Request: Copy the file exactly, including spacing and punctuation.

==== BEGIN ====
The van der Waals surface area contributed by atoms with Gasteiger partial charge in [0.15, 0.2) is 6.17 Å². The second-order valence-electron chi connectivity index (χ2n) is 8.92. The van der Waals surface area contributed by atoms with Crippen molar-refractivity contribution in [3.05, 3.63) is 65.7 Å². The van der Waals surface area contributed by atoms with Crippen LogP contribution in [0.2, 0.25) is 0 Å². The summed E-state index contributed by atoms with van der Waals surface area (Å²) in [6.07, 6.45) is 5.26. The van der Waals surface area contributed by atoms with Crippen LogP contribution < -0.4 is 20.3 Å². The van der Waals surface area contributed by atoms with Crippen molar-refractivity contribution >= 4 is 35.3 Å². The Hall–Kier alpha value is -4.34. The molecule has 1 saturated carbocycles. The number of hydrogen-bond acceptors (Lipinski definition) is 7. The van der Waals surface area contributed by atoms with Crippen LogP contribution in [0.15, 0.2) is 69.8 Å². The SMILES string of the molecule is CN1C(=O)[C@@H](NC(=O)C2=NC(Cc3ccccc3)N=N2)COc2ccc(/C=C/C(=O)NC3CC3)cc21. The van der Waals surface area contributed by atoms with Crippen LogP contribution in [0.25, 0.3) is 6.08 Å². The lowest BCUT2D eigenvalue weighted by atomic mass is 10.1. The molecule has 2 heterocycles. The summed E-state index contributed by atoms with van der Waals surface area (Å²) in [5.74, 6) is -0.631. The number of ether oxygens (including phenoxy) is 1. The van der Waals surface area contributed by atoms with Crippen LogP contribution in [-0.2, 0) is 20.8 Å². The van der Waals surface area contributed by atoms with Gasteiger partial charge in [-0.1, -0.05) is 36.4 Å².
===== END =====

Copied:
The van der Waals surface area contributed by atoms with Gasteiger partial charge in [0.15, 0.2) is 6.17 Å². The second-order valence-electron chi connectivity index (χ2n) is 8.92. The van der Waals surface area contributed by atoms with Crippen molar-refractivity contribution in [3.05, 3.63) is 65.7 Å². The van der Waals surface area contributed by atoms with Crippen LogP contribution in [0.2, 0.25) is 0 Å². The summed E-state index contributed by atoms with van der Waals surface area (Å²) in [6.07, 6.45) is 5.26. The van der Waals surface area contributed by atoms with Crippen LogP contribution < -0.4 is 20.3 Å². The van der Waals surface area contributed by atoms with Crippen molar-refractivity contribution >= 4 is 35.3 Å². The Hall–Kier alpha value is -4.34. The molecule has 1 saturated carbocycles. The number of hydrogen-bond acceptors (Lipinski definition) is 7. The van der Waals surface area contributed by atoms with Crippen LogP contribution in [0.15, 0.2) is 69.8 Å². The SMILES string of the molecule is CN1C(=O)[C@@H](NC(=O)C2=NC(Cc3ccccc3)N=N2)COc2ccc(/C=C/C(=O)NC3CC3)cc21. The van der Waals surface area contributed by atoms with Crippen LogP contribution in [0.25, 0.3) is 6.08 Å². The lowest BCUT2D eigenvalue weighted by atomic mass is 10.1. The molecule has 2 heterocycles. The summed E-state index contributed by atoms with van der Waals surface area (Å²) in [5.74, 6) is -0.631. The number of ether oxygens (including phenoxy) is 1. The van der Waals surface area contributed by atoms with Crippen LogP contribution in [-0.2, 0) is 20.8 Å². The van der Waals surface area contributed by atoms with Gasteiger partial charge in [-0.1, -0.05) is 36.4 Å².